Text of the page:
A Budget-Friendly Cottage in Seattle Proves That Architecture Is for Everyone
Best Practice Architecture designed a home with an attached ADU for a client who wanted an age-in-place option on a shoestring budget. The finished product is warm, inviting, and a great example of how good design doesn’t have to cost a fortune.
Ian Butcher and his work partner Kailin Gregga, co-principles at Best Practice Architecture in Seattle, like to “lean in to creative challenges,” says Butcher. “We like clients who have a creative vision, but don’t necessarily know how to realize it.”
This one-bedroom cottage with a lower-floor accessory dwelling unit was just the kind of puzzle they like to solve. The owner bought a lot from a neighbor with hopes of building a new home for herself with an attached apartment for an income-generating tenant and, eventually, for her aging mother. Down the line, she planned to move into the smaller apartment for herself and rent the larger upstairs space.
“The goal was to build a house that would allow her to age in place, with a wheelchair ramp that wasn’t obvious, and a living space that allowed for privacy and also felt neighborly,” says Butcher. “In her last duplex, she was friendly enough with her neighbor to have what they liked to call ‘Negroni time’ in the evening. She wanted the option of having that same kind of experience.”
She was dreaming of pale oak floors, high ceilings, and treetop views. That part was a no-brainer. But the budget—which would ideally hover under the $300-per-square-foot mark—made it a kind of extreme exercise in frugality on the pricey West Coast.
“I don’t want to give an exact number, but I can say that by Seattle standards, the budget was very modest,” Butcher says. “It was a shoestring.”
The first step was to site the house on the lot to maximize light. “The house faces primarily west, so there’s really good exposure for sun. And it has a nice territorial view,” say Butcher. “With careful placement of the programmatic elements and judicious use of skylights, we were able to get a lot of light into the space. For economical reasons, we used the most cost-effective structural elements we could find, like those pre-manufactured trusses in the ceiling. I was hesitant to use them. But by adding height to the ceiling, it works.”
The combination of white walls and ceilings, and pops of cheerful color, create a living space that feels custom-designed and architectural, but warm.
“We take our work seriously, but we don’t think of ourselves as ‘Capital A’ Architects. I have fun with my work, and I like to keep things interesting,” he says. “And we’re known for being comfortable with color. I think that’s both a cost-effective thing to do to make a statement, and easy to change if you change your mind.”
When Butcher and his team were designing the house, there were versions that were “more provocative” and had an odder, more aggressive roof form.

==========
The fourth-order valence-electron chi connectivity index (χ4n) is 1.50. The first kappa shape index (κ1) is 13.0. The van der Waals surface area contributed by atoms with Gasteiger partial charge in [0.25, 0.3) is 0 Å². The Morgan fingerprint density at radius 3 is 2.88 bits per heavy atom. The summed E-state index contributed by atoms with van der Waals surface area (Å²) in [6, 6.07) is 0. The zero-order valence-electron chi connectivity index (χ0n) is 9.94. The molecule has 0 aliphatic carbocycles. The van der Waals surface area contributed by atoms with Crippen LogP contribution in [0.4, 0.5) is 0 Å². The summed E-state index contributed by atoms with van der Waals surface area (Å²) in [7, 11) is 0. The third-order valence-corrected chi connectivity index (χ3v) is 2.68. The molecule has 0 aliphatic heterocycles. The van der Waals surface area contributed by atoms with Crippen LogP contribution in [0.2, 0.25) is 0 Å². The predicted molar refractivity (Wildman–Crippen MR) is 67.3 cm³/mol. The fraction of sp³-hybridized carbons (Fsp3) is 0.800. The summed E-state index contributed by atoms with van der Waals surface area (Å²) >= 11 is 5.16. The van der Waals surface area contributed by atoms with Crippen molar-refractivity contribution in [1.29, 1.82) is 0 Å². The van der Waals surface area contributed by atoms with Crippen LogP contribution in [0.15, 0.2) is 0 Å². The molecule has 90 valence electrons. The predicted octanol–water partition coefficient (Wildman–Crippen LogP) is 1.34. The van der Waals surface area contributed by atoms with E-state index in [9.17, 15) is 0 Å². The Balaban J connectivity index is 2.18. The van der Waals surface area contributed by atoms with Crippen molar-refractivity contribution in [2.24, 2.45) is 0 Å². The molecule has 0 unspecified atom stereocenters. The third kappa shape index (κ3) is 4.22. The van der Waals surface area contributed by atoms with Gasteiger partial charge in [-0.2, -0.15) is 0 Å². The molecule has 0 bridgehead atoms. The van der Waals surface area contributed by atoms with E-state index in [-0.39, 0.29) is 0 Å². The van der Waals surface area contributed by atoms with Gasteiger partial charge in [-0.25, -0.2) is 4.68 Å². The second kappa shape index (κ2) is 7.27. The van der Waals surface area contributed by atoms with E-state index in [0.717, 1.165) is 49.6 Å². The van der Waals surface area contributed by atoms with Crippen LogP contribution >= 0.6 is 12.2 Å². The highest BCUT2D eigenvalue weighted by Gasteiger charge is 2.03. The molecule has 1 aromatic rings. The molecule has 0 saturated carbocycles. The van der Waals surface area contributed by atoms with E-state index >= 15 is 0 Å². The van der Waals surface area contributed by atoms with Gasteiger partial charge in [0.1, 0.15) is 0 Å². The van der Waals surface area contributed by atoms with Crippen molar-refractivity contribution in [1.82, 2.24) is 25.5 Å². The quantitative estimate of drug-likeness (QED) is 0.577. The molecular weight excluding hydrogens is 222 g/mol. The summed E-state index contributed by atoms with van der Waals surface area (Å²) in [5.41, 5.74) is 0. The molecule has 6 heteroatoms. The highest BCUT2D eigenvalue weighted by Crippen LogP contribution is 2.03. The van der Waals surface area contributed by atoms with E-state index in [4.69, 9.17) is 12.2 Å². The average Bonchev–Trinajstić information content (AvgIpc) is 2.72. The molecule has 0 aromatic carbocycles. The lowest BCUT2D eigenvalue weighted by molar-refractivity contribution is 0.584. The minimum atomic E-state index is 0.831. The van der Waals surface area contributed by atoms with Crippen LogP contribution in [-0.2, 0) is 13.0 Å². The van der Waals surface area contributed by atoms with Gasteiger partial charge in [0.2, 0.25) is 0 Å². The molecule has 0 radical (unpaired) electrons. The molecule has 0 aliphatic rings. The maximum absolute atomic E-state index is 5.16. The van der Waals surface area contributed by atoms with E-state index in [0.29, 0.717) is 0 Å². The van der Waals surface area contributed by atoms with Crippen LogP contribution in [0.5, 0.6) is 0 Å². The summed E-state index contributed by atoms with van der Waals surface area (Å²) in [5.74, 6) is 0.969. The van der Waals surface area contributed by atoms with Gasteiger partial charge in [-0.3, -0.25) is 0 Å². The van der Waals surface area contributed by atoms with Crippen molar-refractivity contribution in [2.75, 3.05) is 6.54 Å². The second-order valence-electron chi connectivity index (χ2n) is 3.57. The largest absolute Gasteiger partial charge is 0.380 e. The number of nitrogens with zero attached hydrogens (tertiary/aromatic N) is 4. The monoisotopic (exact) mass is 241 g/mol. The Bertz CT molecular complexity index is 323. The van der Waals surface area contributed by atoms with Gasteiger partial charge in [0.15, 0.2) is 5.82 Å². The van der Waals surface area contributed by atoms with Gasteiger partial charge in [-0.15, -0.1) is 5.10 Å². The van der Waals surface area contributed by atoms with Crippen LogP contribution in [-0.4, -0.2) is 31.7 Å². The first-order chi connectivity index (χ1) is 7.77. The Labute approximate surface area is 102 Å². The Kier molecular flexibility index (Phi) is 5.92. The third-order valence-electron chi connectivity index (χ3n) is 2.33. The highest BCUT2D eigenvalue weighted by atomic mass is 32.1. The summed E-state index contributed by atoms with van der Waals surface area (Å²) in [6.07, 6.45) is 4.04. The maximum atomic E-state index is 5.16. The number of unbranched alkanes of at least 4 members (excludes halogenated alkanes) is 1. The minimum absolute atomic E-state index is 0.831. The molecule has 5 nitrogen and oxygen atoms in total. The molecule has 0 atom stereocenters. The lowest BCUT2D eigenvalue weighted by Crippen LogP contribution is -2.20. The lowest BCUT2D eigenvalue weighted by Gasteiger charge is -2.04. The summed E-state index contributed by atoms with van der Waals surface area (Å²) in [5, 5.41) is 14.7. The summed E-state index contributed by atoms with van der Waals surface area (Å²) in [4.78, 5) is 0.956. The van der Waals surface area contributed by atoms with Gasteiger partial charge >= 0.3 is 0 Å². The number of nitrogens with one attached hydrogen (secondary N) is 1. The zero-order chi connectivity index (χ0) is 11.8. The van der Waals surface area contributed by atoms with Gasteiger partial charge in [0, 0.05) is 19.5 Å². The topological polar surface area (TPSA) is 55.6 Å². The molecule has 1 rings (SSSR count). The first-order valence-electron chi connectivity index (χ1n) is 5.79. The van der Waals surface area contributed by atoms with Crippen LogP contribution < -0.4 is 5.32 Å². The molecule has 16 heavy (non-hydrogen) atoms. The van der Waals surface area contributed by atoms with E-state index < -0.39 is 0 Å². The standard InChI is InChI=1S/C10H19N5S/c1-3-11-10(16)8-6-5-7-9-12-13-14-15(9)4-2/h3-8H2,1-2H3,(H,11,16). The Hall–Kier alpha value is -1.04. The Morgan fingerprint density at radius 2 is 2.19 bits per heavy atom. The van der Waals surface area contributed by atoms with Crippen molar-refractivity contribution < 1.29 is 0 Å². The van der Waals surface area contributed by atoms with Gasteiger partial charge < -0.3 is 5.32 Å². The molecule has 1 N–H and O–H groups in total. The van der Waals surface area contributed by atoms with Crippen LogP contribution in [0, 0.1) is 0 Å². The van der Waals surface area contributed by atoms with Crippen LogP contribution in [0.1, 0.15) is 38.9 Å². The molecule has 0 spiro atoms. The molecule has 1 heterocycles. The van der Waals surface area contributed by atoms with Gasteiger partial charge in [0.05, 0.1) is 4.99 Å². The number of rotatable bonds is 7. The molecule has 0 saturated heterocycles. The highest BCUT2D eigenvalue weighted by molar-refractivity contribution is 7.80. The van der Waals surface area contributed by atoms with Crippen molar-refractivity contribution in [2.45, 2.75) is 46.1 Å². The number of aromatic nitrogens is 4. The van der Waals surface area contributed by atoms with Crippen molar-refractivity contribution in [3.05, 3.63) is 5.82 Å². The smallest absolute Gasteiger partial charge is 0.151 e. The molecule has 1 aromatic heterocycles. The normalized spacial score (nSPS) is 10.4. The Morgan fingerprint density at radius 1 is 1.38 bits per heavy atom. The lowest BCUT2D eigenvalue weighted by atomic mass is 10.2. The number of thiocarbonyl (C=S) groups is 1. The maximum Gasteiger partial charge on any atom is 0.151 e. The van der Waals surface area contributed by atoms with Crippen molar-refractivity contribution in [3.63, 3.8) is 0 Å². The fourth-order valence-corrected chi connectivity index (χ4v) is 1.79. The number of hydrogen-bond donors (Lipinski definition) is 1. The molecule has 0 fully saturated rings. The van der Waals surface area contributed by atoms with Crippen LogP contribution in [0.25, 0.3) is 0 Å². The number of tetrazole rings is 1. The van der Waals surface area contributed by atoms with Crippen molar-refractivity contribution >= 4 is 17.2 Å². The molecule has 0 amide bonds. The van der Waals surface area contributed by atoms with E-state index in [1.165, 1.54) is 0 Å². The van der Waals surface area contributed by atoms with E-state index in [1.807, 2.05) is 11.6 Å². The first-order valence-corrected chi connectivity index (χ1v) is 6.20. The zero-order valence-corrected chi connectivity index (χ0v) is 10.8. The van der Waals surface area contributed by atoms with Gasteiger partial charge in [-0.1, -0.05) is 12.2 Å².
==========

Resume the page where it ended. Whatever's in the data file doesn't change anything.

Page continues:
“Ultimately our client gravitated toward simplicity,” he says. She wanted something weird but approachable. I think that really matters. Can people relate to it? Our clients and their friends don’t have to completely understand what we’re doing. But as architects, if you put something into it, the clients will get something out of it.”
Butcher has some advice for saving money on a new construction.
First, keep the form simple. A more ambitious roof line would have required “feats of engineering and Herculean strength,” but a simple gable is more straightforward.
Second, consider where you’re willing to cut costs. For Butcher’s client, the windows were an obvious place to save. “We chose the least expensive windows out there, which were white vinyl. If we had chosen black, like I wanted to, it would have been $2,500 more. Ultimately, it wasn’t worth it to her.”
Another tip: Think of interesting opportunities to express inexpensive materials, like the roof trusses. Butcher also used hardy plank siding on the exterior—which is more affordable than wood. Corrugated metal siding in a coral red was more of a splurge, but they used it sparingly in the areas where it would make the biggest impression.
Using simple tile in unusual colors, like the peachy pink and tan in a bathroom, is one clever way to use inexpensive materials.
“We kept the budget in check but it feels like a super-customized house,” Butcher says. “There are some places where you see the splurge, and that makes a big difference.”
The last and most important bit of advice Butcher has is to spend money strategically, in high-impact ways. The perforated metal panels used as railings on the porch and front step are a great example. The oak floors are also a worthy investment.
“At the end of the day, it matters more to her well-being to be in the house with the floors she wants than it is to make her architect happy with the windows,” he says.
More proof that minimal doesn’t have to be boring.
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